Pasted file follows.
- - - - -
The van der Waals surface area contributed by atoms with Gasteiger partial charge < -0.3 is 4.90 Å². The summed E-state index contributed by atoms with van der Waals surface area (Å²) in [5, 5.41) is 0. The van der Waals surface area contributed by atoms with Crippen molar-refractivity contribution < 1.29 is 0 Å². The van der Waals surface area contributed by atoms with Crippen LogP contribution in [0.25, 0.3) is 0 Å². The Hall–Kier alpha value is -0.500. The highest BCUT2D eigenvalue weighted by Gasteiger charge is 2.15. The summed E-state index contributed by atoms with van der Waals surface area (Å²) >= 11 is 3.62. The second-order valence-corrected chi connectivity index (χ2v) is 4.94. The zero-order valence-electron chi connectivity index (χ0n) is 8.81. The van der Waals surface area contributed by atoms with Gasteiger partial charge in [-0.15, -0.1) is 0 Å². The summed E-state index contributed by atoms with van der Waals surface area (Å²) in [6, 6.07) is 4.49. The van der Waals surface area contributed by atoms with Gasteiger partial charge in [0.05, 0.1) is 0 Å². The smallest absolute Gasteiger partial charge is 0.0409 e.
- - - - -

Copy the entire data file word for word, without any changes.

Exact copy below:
The van der Waals surface area contributed by atoms with Gasteiger partial charge < -0.3 is 4.90 Å². The summed E-state index contributed by atoms with van der Waals surface area (Å²) in [5, 5.41) is 0. The van der Waals surface area contributed by atoms with Crippen molar-refractivity contribution < 1.29 is 0 Å². The van der Waals surface area contributed by atoms with Crippen LogP contribution in [0.25, 0.3) is 0 Å². The Hall–Kier alpha value is -0.500. The highest BCUT2D eigenvalue weighted by Gasteiger charge is 2.15. The summed E-state index contributed by atoms with van der Waals surface area (Å²) >= 11 is 3.62. The second-order valence-corrected chi connectivity index (χ2v) is 4.94. The zero-order valence-electron chi connectivity index (χ0n) is 8.81. The van der Waals surface area contributed by atoms with Gasteiger partial charge in [-0.15, -0.1) is 0 Å². The summed E-state index contributed by atoms with van der Waals surface area (Å²) in [6, 6.07) is 4.49. The van der Waals surface area contributed by atoms with Gasteiger partial charge in [0.05, 0.1) is 0 Å². The smallest absolute Gasteiger partial charge is 0.0409 e.